Having already achieved stardom with his role as Jim Halpert on NBC’s The Office, the naturally charming John Krasinski could likely coast through his movie career doing light, fluffy romantic comedies. Knowing that, he certainly does deserve credit for taking a huge leap of ambition with his feature directorial debut Brief Interviews With Hideous Men, which he adapted from a scattershot collection of stories of the same name by the late David Foster Wallace.
But ambition alone doesn’t make for a good movie. Having recently read Wallace’s book, I thought frequently that the material simply could not be adapted effectively. That thought still lingers after watching the film. Continue reading
The Umbrella Conspiracy was the first entry in a series of novels based on the popular Resident Evil video games that eventual reached a length of seven books. The original Resident Evil game for the PlayStation, the title this book is based on, is one of the greatest and most influential video games of all time, so it’s obvious that gamers (such as myself) have pretty high expectations for a novelization of the game.
Of course, life is full of disappointments.
About a week after I read Zero Hour (review), the series prequel which I rather enjoyed, I decided to pursue the series and read more of S.D. Perry’s RE novelizations. When I picked up The Umbrella Conspiracy, I thought I had a pretty good idea of what kind of quality to expect based on my experience with Zero Hour: a mostly faithful, largely nostalgic novelization of one of my favorite games that manages to hold my attention and entertain me throughout the experience.
While almost exactly what I wanted, The Umbrella Conspiracy still manages to disappoint on multiple levels.
I don’t read as often as I’d like to. To be honest I’m one of those obnoxious a-holes who spends approximately 3 weeks out of the year reading, and the other 49 bragging about how smart I am for finishing a book or two.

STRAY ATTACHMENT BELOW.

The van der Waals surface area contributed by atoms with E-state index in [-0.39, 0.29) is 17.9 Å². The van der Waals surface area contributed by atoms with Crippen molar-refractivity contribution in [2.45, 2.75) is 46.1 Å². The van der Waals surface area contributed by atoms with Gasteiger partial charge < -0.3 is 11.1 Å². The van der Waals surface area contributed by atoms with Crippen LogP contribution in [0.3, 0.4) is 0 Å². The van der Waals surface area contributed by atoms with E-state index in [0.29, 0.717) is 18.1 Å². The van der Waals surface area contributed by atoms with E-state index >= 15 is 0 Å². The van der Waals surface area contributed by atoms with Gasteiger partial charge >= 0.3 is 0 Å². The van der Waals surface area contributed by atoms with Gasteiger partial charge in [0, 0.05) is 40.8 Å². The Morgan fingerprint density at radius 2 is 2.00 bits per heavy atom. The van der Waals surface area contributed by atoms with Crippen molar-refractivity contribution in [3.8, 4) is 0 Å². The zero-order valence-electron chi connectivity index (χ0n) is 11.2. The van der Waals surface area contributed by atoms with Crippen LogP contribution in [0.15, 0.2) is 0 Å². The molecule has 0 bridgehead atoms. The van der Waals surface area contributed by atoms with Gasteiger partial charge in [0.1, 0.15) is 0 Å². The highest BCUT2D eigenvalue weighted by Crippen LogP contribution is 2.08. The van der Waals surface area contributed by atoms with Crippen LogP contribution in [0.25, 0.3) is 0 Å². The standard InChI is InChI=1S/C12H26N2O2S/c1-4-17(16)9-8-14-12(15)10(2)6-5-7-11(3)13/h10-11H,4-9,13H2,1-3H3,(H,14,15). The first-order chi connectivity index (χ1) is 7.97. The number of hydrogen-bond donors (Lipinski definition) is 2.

That being said, even if I read a book a day, I cannot imagine I would discover a writer whose work I would find more engaging than Sherman Alexie’s. His emotion rich stories of the modern-day lives of Native Americans have always made it to the top of my admittedly small “must read” list, and he’s in top form with War Dances, his latest short-story collection. Continue reading
So as you well know, Christmas is just around the bend. Before your turkey and mash potato filled stomachs sag with the thought of dishing out money for people on your list, consider something more practical than socks, or underpants, consider getting them a book!
Not surprisingly, there have been a good number of new books out in the past year; a lot of them centering around popular video games in what seems to be an attempt to open gamers to the wonderful world of reading things that aren’t on our TV screens. Here are a couple that may strike your loved one’s fancy, and as an added plus, keep you from going broke. Continue reading
Zombies are pretty sweet right? For decade after decade zombie films have held the attention of people everywhere, especially in the good ol’ U S of A. It’s safe to say that Americans have a pretty hardcore obsession with the idea of a zombie apocalypse, and there’s no shortage of killer zombie films or games out there. But what about the 1% of Americans that still read books for entertainment? Are there any awesome zombie books? You’d better believe it.
I love zombie movies. They’re gory, brutal, and on occasion very disturbing. Before I had read “World War Z” I had a really hard time believing that the genre could make the leap from the big screen to printed paper. I seriously could not have been more mislead.
Max Brooks has set up “World War Z” as an expansion on his first zombie book “The Zombie Survival Guide.” The basic idea is that a disease known as “Solanum” has begun reanimating human beings as flesh starved zombies. Sounds pretty familiar, am I right? The familiar concept quickly spirals into an utterly perfect story following the human struggle to outmatch the “zombies.” Continue reading